Columnist Connor McNulty argues that people shouldn't always assume that the president's actions and comments come from a negative place. 

Trump isn’t the polished gem many have come to expect a U.S. president to be. With that said, it’s unfair to consistently assume all his actions come from a place of bigotry and ignorance. This isn’t to say that Trump is a flawless savior who’s never acted wrongly or disgustingly. It’s instead an argument that many of the widely pronounced criticisms of Trump and his policies are based on assumptions of his motives that can’t be known and are therefore, wholly subjective. Even worse, those criticisms often stand in the place of a more fundamental and significant political debate.

For example, take Trump's passage of the Tax Cut and Jobs Act (TCJA) in December 2017. Opponents of Trump’s signature policy have argued the cuts were meant as a gift to the President’s wealthy friends and that the benefits wouldn’t be enjoyed by lower and middle-income earners. This interpretation could be true, but it seems to leave out a crucial piece of evidence. The conservative rationale for tax cuts is far more complex than making the rich richer. It lies in the idea that more money circulating within the economy produces a higher standard of living for all Americans.

According to multiple analyses, the TCJA lowered tax rates for every income bracket. While the higher earners received a higher after-taxation average tax cut, given the conservative belief in the benefits of supply-side economics, a higher tax cut for the rich doesn’t mean middle and low-income earners are being shortchanged. Maybe Trump’s concern wasn’t with making his friends richer, but instead, maybe he believes the best path forward for struggling Americans is through increased economic opportunity backed by a strong economy.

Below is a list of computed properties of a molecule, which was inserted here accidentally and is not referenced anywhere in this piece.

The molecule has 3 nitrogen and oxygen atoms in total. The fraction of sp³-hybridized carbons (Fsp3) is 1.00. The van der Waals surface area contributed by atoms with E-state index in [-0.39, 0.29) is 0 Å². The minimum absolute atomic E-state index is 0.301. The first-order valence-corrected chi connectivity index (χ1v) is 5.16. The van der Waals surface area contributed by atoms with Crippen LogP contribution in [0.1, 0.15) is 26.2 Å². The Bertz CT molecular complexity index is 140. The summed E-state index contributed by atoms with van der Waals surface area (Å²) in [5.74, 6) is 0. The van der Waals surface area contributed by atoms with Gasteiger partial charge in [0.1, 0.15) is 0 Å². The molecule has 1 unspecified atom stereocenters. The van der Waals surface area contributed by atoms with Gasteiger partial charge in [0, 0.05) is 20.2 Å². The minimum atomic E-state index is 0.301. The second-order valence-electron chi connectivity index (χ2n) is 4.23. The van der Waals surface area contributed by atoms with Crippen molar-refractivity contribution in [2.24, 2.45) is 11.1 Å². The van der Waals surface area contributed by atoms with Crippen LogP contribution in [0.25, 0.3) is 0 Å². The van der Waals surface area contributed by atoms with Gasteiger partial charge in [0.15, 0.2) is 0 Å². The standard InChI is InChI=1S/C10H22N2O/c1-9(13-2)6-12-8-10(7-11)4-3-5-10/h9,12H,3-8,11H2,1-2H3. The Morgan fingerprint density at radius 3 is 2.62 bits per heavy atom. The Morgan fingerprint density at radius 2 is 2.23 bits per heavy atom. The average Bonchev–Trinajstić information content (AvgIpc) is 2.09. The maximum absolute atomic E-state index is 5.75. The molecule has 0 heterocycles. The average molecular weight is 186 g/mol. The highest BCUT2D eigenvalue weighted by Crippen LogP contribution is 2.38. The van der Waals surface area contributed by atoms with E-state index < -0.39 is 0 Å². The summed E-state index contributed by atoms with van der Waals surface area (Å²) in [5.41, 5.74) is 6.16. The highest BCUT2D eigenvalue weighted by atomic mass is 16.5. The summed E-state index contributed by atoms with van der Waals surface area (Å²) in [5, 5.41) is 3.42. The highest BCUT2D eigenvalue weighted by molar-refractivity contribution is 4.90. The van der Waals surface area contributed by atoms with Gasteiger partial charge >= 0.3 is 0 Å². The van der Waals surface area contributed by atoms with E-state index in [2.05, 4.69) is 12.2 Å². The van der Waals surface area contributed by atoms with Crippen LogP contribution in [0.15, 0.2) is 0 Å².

Similarly, Trump is often criticized for his decision to leave the Paris Agreement. He’s painted as an anti-science climate change denier who’s greatly endangered future generations through his isolationist and ideological act. The problem with this conclusion is it relies on the assumption that the Paris Agreement is a net-positive that’s worth the price America had pledged to pay, but it could be reasonable to argue it’s not.

An analysis of 2017’s world carbon emissions completed by the American Enterprise Institute found that among others, the E.U. Russia, India and China all increased their emissions while the U.S. — which departed the agreement in 2017 — reduced their emissions by the largest amount of any country. The non-binding agreement, honored by the U.S. but disregarded by other major players, may not serve the U.S.’ or the world’s greater interests. Trump’s withdrawal from the Paris Agreement may not be an ideological commitment against climate change solutions but could very well be due to his aversion to bad deals that have little effect on the problem they seek to address.   

Tax cuts and climate change aren’t the only areas where Trump is widely attacked on the motives others attribute to him and not the merits and reasoning of his actions directly. Attempting to halt immigration from majority Muslim countries, pressing for increased spending at the border and seeking to end the Russian collusion investigation are all instances where Trump’s motives were assumed and critisized, and yet, just as plausible — and much more generous — possible motives may exist.

This isn’t to say every action Trump takes should be measured in the best possible light, but rather, when his motives are unclear, it’s unfair to consistently assume the worst and go forward with certainty. America is facing serious ethical dilemmas on many fronts, and it’s unhelpful at best and suicidal at worst to ignore the debates at the core of the issues and settle for the less demanding path of impugning motives. Healthy debate — not dismissive chastising — is the correct path toward a unified and virtuous nation. 

Connor McNulty is a senior english & political science double major. Contact Connor at